The Nigerian Army has revealed that 12 officers and 86 soldiers absconded from the frontlines in the aftermath of last week’s Boko Haram attacks on Marte and Dikwa local government areas of Borno State.
This was contained in a memo dated March 1, 2021, from Operation Lafiya Dole Headquarters in Maiduguri.
According to a report by Daily Trust, the soldiers were declared deserters.
It indicated that three majors, three captains, six lieutenants, three sergeants, and 89 soldiers fled in the aftermath of the attacks on Marte and Dikwa.
The signal, signed by Col. A.O. Odubiyi, on behalf of the Theatre Commander of Operation Lafiya Dole, partly read, “I am directed to connect Reference A on above subject and to respectfully forward details of additional officers and soldiers who absconded from the defensive location during the BHT attack on New Marte and Dikwa.
“You are requested to declare the named officers and soldiers’ deserters WEF 19 Feb 21. You are also requested to cause HQ NAFC to freeze their accounts and apprehend/bring them under military escort to this Headquarters if seen within your AOR.”
In his remarks, the spokesman of the Nigerian Army, Brig.-Gen. Mohammed Yerima, explained that “If Army has anything to tell the world, shall we wait for the media to prompt us? No! Well, if we have anything to tell the world on that, we will tell the world, we won’t allow you to prompt us.”
Ripples Nigeria had reported that Boko Haram fighters dislodged Nigerian troops in Marte on February 14, prompting the troops to relocate to Dikwa.
The insurgents reportedly foisted their flags at the Marte area after killing seven soldiers of the 153rd Task Force Battalion.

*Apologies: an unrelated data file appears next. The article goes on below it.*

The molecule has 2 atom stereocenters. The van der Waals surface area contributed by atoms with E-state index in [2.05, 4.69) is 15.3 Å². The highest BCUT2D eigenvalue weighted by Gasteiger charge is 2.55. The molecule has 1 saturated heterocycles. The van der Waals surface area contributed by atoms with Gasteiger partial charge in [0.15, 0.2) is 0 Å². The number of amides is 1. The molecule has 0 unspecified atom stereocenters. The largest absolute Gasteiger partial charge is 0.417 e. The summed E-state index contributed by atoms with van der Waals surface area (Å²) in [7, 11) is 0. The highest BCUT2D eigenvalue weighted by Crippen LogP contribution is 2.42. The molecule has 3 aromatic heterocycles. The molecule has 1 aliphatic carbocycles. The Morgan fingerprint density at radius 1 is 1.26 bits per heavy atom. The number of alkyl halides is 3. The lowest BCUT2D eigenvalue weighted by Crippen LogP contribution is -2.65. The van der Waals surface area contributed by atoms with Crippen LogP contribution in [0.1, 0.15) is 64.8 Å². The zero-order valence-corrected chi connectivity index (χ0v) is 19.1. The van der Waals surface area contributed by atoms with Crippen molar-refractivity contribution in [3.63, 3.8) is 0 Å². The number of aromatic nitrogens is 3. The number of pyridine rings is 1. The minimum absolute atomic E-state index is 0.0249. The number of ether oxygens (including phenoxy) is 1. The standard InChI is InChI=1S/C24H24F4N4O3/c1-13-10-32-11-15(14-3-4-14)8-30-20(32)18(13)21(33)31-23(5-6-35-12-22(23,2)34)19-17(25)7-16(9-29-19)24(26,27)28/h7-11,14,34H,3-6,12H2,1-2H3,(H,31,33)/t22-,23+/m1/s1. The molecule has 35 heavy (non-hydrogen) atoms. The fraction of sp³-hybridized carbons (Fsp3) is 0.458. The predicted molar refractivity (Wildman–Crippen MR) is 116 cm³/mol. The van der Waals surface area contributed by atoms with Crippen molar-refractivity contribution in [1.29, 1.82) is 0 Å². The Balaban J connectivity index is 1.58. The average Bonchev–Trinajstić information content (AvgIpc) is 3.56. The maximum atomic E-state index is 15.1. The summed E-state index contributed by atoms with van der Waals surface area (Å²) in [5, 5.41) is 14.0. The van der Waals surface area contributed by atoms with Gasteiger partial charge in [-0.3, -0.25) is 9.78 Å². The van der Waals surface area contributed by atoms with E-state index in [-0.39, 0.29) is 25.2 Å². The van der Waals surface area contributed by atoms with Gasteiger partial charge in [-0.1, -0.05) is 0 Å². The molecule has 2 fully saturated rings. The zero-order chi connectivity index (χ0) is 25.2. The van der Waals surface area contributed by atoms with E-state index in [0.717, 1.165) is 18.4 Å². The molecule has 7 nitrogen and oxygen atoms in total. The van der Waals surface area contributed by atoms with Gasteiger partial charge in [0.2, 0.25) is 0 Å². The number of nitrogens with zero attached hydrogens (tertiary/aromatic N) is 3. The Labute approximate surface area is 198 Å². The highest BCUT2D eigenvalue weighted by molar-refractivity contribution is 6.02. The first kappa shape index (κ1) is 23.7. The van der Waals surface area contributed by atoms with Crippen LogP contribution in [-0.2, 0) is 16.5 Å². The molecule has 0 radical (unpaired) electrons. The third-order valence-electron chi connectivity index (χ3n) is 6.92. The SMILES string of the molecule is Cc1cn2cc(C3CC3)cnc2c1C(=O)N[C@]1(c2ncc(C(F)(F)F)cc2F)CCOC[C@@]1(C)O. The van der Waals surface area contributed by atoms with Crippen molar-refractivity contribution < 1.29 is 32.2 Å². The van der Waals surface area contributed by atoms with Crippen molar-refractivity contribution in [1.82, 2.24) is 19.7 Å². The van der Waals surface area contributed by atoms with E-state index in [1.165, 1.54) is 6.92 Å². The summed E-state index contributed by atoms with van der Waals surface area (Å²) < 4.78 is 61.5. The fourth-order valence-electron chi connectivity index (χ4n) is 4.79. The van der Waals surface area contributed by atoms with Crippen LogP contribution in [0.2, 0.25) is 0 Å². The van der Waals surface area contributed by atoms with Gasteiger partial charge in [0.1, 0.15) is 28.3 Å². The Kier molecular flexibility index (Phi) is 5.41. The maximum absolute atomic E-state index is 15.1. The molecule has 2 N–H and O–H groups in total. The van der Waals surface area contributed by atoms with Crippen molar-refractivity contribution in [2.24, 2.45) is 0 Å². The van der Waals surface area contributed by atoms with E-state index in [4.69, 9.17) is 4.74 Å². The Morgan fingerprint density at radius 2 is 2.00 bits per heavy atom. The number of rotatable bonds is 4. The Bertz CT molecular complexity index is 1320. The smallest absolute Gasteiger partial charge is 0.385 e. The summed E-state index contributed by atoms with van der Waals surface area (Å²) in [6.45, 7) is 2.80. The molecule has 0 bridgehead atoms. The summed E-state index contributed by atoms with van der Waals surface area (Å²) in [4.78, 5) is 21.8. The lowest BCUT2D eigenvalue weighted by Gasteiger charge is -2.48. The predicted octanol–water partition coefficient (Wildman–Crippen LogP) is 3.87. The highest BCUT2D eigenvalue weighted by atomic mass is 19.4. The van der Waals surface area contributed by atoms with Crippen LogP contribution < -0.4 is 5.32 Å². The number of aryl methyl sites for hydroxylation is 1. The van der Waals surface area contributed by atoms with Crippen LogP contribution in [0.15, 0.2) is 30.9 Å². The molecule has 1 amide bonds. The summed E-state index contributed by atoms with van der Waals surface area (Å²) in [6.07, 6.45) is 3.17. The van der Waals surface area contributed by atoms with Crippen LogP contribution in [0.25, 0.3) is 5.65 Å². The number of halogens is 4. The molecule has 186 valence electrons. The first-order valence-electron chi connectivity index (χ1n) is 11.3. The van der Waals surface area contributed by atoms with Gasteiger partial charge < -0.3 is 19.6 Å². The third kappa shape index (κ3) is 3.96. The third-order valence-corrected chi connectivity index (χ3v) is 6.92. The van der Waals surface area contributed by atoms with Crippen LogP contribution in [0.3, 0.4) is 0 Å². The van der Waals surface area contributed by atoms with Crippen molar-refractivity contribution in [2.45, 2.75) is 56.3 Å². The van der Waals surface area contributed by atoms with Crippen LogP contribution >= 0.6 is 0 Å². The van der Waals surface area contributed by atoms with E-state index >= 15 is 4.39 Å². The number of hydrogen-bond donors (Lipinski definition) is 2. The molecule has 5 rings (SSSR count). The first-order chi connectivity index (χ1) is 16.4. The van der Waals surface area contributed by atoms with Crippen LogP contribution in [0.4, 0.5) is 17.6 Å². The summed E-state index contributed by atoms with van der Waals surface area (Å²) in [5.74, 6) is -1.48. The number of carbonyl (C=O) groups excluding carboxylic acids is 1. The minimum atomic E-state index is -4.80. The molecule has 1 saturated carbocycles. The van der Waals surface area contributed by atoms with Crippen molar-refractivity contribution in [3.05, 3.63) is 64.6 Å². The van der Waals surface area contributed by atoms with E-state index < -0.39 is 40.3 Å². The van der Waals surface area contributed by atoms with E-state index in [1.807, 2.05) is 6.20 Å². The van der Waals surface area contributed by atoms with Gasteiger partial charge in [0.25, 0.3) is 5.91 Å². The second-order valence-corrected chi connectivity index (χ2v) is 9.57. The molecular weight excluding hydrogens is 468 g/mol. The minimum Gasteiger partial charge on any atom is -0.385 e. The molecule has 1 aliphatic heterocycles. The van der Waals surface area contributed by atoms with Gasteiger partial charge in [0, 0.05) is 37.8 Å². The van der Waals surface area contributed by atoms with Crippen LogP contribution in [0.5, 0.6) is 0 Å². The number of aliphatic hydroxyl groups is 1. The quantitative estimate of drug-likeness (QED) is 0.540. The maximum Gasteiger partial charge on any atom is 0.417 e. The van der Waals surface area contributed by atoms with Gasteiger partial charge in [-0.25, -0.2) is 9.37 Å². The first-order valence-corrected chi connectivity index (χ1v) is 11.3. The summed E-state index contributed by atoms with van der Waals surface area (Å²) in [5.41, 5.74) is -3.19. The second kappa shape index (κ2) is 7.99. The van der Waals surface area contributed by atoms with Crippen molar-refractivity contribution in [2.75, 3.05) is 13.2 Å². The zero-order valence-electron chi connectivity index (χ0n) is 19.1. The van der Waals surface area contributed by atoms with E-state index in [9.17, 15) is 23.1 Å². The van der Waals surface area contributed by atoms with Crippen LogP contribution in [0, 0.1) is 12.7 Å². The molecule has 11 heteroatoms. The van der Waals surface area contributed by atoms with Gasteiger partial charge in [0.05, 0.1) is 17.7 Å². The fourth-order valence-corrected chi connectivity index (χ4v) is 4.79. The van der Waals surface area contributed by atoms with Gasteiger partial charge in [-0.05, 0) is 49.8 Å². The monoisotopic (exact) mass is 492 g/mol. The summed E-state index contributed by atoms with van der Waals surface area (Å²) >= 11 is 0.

Thereafter, the terrorists waged another war against the troops in Dikwa on February 19 but were repelled.
In response, the Chief of Army Staff, Maj.-Gen. Ibrahim Attahiru went to Dikwa and gave a 48-hour ultimatum to the troops to recapture Marte and other towns which they did.
However, an anonymous military source told Daily Trust that the case of the 101 soldiers that deserted was a source of concern.
“This case should not be seen as mutiny because they went different ways when they were dislodged by the insurgents. It is possible that some of them have been killed; some may have retreated to their main bases and others may be on the run.
“This is not a new thing. It happens when military bases are dislodged,” he said.
Another military source familiar with the recent development said most of the deserters left in protest because the terrorists had superior weapons and not because they didn’t want to continue serving their country.
“The fact is that the weapons procured by the federal government between 2013 and 2014 have all worn out while others have been stolen by the terrorists during raids on military bases.
“Also, the terrorists have procured additional weapons from other sources which they are now using to take the war to the doorsteps of our troops.
“The terrorists also believe that they are fighting a religious battle and therefore are ready to fight all the time, confronting the troops with the conviction that they would either win or die. All these factors have collectively dampened the morale of our troops and the federal government must do something to revive it,” he said.